Fungi as Architects of the Rimstone Dams in Huanglong, NSD, Sichuan, China


The Huanglong park area of the Sichuan Province of China is a unique scenic area of the world. It is known for its thousands of aquamarine-colored pools that are formed behind naturally formed rimstone dams of travertine (calcite) along a cold water stream. The travertine, based on its crystalline structural analysis, is of biological origin. This makes sense since the temperature of the waters of Huanglong varies from 5 to 7 A degrees C and thus geochemical crystallization does not occur as it does in other locations around the world possessing thermal pools whose structures are primarily formed through cooling processes. Fungi and bacteria were discovered associated with both leaves associated with the calcite dams as well as in the older parts of well-established dams. Several species of Phytium, a phycomycete and an endophyte, accounted for over 45 % of all of the fungi successfully isolated from the well-established dam samples and at least 85 % in the floating leaf samples. Saprolegnia spp. (Phycomycetes) along with Phoma spp. (Ascomycetes) were noted along with Mortierella sp. as other dam-associated fungi. The fungal hyphae observed on dead leaf material as well as in the calcite dams directly served as nucleation points for the formation of crystalline CaCO3. Eventually, these crystals grow large enough to fuse to make calcite plates which form the main structural feature of all of the travertine dams in this area. Interestingly, each of the individual crystals associated with the dams has an associated hole in its core where a fungal hypha used to reside as observed by scanning electron microscopy. While diatoms were present in the analysis, they too seem to contribute to the structure of the dams but in a minor way. The only bacteria isolated from the older dam of this aquatic environment were Pseudomonas spp. and their role in dam formation is uncertain. Huanglong is a unique and beautiful place, and the water features present in this area can definitely be attributed to those fungal architects that encourage calcite crystal formation.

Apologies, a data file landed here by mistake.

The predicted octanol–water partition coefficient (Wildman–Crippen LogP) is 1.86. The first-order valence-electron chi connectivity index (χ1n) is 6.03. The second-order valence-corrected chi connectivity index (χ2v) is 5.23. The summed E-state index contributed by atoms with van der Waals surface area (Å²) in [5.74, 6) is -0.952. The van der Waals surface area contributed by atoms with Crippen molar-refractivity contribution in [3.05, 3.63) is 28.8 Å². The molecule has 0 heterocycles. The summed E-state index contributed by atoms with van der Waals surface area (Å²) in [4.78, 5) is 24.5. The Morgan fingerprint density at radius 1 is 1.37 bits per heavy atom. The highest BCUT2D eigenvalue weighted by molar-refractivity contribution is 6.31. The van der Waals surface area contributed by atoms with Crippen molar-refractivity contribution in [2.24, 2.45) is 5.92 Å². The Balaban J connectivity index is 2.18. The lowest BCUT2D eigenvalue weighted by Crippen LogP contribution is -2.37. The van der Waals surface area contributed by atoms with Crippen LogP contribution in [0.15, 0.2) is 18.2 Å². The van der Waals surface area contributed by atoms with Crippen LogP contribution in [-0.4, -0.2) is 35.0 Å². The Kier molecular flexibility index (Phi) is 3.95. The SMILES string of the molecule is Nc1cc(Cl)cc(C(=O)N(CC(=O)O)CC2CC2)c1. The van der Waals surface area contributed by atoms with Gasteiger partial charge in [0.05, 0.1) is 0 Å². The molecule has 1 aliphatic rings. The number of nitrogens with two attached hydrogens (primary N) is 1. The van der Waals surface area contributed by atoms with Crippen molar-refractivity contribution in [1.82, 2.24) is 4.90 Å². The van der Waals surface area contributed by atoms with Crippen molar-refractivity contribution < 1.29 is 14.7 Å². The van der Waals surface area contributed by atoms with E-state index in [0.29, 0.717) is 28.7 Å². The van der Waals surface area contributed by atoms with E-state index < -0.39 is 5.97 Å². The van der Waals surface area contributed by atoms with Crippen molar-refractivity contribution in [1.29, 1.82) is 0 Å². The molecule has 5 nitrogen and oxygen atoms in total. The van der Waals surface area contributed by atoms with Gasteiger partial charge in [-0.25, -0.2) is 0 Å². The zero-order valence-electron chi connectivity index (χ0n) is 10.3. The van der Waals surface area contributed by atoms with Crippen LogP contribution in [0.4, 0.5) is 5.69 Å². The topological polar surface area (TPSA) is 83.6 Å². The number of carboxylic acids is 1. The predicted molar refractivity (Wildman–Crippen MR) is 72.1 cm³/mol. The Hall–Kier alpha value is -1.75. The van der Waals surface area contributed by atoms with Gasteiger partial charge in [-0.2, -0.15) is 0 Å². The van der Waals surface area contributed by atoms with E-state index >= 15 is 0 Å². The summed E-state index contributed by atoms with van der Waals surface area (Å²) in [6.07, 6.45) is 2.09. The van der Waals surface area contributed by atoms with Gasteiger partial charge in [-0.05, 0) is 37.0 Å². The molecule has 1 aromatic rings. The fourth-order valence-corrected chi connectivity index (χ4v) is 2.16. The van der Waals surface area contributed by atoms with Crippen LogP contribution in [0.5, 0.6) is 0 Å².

Xie, Jie, Gary A. Strobel, Wei-Fang Xu, Jie Chen, Hui-Shuang Ren, De-Jun An, and Brad Geary. "Fungi as Architects of the Rimstone Dams in Huanglong, NSD, Sichuan, China." Microbial Ecology 73, no. 1 (January 2017): 29-38. .
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